Protect Yourself: Know How To Spot a Security Scam

Many people find it very surprising just how often others fall for a security system scam. The truth is that by and large, issues associated with a breach in home security are top on many Americans’ lists of fears. In a society where we’re always connected and where horror stories of others getting into spaces they shouldn’t be in can be found at any hour of the day on a variety of mediums, we want to feel safe.

However, security system scams are very real, and as a homeowner, you need to be aware of what’s out there.

Edging In On Fear

Many security system scams are done via “cold calls” — visits to your doorstep, usually in the spring and summer months. In many ways, a security scammer has a leg up just by ringing your doorbell. Having a salesman at your doorstep - especially in today’s day and age - is disarming. The dog may be barking in the background, you may have food cooking on the stove, or you may be interrupted in the middle of doing something important. A person standing on your doorstep at such a time recalls in your subconscious your desire to not have intruders in your home. In some ways, you just want the person to go away. This could make you more vulnerable to the idea of a system that promises to do just that.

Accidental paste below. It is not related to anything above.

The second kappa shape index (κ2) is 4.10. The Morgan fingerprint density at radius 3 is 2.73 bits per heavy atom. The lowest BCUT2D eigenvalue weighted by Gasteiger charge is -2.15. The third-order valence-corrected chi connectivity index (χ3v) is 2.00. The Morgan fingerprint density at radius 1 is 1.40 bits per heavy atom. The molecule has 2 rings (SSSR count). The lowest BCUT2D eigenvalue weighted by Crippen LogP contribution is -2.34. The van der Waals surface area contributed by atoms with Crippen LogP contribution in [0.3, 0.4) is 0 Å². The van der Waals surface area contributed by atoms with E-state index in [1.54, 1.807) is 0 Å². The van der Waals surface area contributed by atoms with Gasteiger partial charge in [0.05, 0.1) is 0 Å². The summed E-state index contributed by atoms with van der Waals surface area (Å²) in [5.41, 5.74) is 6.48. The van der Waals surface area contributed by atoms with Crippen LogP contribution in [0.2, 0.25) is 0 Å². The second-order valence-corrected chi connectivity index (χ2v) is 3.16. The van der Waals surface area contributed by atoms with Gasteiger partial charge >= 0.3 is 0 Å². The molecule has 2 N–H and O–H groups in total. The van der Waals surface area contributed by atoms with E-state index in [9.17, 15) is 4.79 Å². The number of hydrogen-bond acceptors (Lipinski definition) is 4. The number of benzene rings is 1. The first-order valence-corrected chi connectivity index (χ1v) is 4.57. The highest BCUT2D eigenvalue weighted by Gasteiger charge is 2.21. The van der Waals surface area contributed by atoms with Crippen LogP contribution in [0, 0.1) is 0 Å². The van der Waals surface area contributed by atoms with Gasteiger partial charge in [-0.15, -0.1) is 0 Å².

Act Now

A legitimate security systems company would not offer a deal that is only good in the next minute or two, while they’re standing on your doorstep. Pressure to “act now” and a refusal to let you have time to do research and give the decision some real thought is a big red flag. You need time to review:
  • Equipment fees
  • Contract fees
  • Contract length
  • Your protections under a contract
If a supposed salesman will not let you review this information, don’t sign anything.

Inviting Themselves In

Many scammers will invite themselves into your home. The reason is, typically, not that they’re hoping to harm you once inside. Rather, it’s more difficult for you to get the person to leave without signing something once they’re inside. Do not allow someone into your home that you don’t know, regardless of how persuasive they may seem. Whatever they need to tell you can be told to you outside - or better yet, via a follow-up phone call once you’ve been able to review their terms and services.

Verify, Verify, Verify

Many scammers claim to be a representative of your current security company. Know that your current security system company would not send a representative to your home unannounced. Regardless of what claims the person on your doorstep is making, do not allow them access to your accounts and systems without first verifying their story with your security system company. Tip: don’t take a phone number from the potential scammer himself to do your verification. Call the phone number on your billing statement that was sent directly from your security system company to you.
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